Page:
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Cloud Ten presents
"They're not anywhere. Their shoes, their clothes, they're all left behind. The people are gone!"
DVD ReviewThroughout the world, people have vanished into thin air for no apparent reason. On an airplane flight, husbands disappear from their seats in front of their wives, and children are nowhere to be found. Even stranger, their clothes remain behind. Where has everyone gone?
The premise for Left Behind: The Movie is intriguing and suggests an interesting modern-day look at "The Rapture" described in The Book of Revelation. In other words, this story follows the pattern for the end of the world set up in the Bible. Based on the extremely popular series of books by Tim Lahaye and Jerry B. Jenkins, this film converts this story to the big screen in epic fashion. Unfortunately, the screenplay is basic and poor and lacks the depth to match the interesting premise. Instead, the actors are reduced to speaking clichéd lines that are almost painful to witness. I have not read the books, so it's difficult to compare the two versions, but I doubt they are as simple and poorly-executed as this film.
Buck Williams (Kirk Cameron) is a famous CNN journalist who is trying to discover the reason for these disappearances. His investigation reveals a trail of corruption that leads to the upper echelons of government. This plot line just lacks interest and appears recycled from other, more interesting films. While it obviously follows the storyline of the books, there has to be more to this story than the events shown on screen. Cameron (Mike from Growing Pains) makes an unconvincing journalist and just can't pull off this starring role in the right fashion. Even less convincing is his real-life wife, Chelsea Noble, as a stewardess who somehow finds a job in the United Nations. Her character's scenes add virtually nothing to the plot, except for a briefly-examined relationship with pilot Rayford Steele (Brad Johnson). It's the pilot that provides the centerpiece to the story due to the changes to his personality, caused by "The Rapture". Johnson has a nice screen presence, and probably acts well in other films, but his role is tedious, save for one emotional moment. The only shining points in terms of acting are Walker: Texas Ranger's Clarence Gilyard Jr. and Janaya Stephens (The Skulls), who bring life and energy to fairly simple roles.
Left Behind: The Movie had a surprisingly large budget for a film funded and created by the Christian movie industry. It does contain a positive message about going to church and turning to God for spiritual guidance in life. This movie was actually released on video before its February theatrical release in order to generate excitement and word-of-mouth. In my opinion, the message is fine and understandable, but the execution of the story is poor. It's an uninteresting mix of cookie-cutter characters living in a simple world where plot complexities don't exist.
Rating for Style: C
Rating for Substance: C-
Image Transfer Review: Left Behind: The Movie contains a full-frame transfer that is only slightly improved over the typical television transfer. While it's watchable and the black levels are relatively solid, there is nothing spectacular about the picture on this disc. The best scene visually is a nighttime air attack, and the colors are well done and interesting. However, they still aren't as impressive because of this lackluster transfer.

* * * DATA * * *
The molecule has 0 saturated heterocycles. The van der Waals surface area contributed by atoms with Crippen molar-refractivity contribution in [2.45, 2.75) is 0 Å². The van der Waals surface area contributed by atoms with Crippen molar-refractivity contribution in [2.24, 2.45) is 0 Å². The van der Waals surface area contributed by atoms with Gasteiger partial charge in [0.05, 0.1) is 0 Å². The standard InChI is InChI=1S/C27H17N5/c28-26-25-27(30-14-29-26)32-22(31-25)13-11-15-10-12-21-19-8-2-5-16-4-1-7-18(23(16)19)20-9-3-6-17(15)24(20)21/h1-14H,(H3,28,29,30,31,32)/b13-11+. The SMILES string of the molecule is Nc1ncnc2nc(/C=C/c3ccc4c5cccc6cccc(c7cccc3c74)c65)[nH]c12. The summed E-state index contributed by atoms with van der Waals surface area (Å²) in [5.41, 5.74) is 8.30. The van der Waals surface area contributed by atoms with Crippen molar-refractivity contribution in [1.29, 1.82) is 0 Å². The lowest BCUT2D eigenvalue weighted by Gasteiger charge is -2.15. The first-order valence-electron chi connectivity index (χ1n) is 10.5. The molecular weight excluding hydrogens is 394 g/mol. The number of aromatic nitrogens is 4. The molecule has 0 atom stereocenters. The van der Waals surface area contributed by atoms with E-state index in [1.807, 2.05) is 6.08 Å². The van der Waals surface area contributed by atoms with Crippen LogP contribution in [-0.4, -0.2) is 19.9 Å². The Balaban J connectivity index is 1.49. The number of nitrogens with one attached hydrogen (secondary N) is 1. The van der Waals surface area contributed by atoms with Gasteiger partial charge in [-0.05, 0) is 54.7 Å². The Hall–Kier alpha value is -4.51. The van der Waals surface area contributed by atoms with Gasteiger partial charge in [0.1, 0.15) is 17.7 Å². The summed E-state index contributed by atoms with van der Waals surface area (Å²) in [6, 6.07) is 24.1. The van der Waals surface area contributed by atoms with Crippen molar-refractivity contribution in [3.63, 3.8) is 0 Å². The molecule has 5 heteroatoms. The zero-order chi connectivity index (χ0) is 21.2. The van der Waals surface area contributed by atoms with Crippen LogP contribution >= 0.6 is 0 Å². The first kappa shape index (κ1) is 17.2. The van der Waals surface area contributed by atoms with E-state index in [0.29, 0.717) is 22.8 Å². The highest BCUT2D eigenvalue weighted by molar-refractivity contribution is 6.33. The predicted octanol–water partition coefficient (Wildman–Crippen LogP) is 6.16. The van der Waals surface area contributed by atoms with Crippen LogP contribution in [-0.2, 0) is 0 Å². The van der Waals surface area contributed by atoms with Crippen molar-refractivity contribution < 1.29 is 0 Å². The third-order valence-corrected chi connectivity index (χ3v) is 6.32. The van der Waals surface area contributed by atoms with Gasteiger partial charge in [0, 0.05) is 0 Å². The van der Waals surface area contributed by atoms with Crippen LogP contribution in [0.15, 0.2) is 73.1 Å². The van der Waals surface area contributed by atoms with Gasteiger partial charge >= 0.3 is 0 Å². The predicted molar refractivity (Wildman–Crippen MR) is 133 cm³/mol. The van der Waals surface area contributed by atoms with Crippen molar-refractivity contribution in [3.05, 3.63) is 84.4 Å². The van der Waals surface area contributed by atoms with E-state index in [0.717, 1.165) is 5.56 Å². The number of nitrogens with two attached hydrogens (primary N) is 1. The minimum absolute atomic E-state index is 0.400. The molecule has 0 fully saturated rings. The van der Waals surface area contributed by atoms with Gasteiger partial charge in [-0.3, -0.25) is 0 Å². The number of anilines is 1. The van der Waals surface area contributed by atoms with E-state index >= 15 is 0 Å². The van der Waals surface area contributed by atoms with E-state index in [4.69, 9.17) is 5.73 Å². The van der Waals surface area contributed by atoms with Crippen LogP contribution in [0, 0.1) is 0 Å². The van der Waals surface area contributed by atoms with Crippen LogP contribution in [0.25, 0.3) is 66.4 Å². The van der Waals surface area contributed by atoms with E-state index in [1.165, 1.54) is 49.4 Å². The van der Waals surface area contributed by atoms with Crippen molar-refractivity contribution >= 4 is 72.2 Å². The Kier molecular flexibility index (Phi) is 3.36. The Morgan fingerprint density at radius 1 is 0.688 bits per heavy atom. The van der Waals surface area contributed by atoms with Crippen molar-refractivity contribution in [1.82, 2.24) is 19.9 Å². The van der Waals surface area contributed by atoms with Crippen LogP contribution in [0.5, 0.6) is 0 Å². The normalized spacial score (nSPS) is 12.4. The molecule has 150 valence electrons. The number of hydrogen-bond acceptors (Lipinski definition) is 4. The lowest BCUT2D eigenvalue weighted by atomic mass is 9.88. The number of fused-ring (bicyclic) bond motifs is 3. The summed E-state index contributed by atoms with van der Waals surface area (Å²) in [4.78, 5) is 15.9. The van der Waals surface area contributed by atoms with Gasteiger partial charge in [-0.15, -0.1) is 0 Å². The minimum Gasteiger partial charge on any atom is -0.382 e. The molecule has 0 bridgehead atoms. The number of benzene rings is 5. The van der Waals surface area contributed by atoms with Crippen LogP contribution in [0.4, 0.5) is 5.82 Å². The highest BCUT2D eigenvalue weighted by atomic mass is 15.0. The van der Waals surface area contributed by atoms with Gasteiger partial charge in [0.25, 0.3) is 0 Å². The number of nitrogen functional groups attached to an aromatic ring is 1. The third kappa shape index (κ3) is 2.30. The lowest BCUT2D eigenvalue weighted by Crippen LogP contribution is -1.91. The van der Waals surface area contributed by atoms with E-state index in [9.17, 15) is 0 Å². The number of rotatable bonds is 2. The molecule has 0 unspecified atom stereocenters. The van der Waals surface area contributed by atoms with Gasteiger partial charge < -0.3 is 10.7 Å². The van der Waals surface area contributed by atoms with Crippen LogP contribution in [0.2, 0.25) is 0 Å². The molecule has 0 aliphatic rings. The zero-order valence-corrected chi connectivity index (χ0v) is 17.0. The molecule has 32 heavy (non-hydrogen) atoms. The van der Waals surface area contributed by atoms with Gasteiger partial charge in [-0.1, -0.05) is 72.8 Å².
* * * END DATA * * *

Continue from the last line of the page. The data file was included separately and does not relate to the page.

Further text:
Image Transfer Grade: C
Audio Transfer Review: The 2.0-channel Dolby Surround transfer is a basic track that possesses little power or depth. Even within the mayhem of crowds in frenzy, car bombs, gun shots, and more, this transfer remains relatively quiet and simple. It does have nice clarity in terms of dialogue and music, but the sounds lack the force of the better DVD audio tracks. It doesn't take away from the enjoyment of the film, but it also adds little to the overall presentation.
Audio Transfer Grade: C+
Disc ExtrasFull Motion menu with music
Scene Access with 14 cues and remote access
Cast and Crew Biographies
Cast and Crew Filmographies
1 Original Trailer(s)
3 Other Trailer(s) featuring Revelation, Tribulation, Judgment
Another helpful extra is the well-done cast and crew section, which includes fairly extensive biographies and filmographies for the major players in the production. The biographies vary from the usual type by describing their role in this film. This information is pretty basic and adds little to the understanding of the story. The Film Project section is a brief speech by Kirk Cameron explaining why the movie was released on video before the theaters. Also, he urges people to show up in droves in order to "send a wake-up call to Hollywood" about the audience for films with a spiritual message.
Music videos for Midnight Cry by the All Star Choir and No Fear by Clay Crosse all exist on this disc in full-frame transfers. Cloud Ten also pushes their other films by including previews for Revelation, Tribulation, and Judgment. These films are contemporary religious stories with recognizable stars such as Gary Busey, Margot Kidder, Mr. T, and Nick Mancuso.
Extras Grade: B-
Final CommentsLeft Behind: The Movie presents a positive (although fairly simplified) message about the place of religion and spirituality in life. Through a modern-day version of the Book of Revelation, it pushes its ideas through a convoluted story that consistently strays from its focus. Due to this problem and a poorly written script, the story falls and loses its interest due to mostly uninteresting characters.
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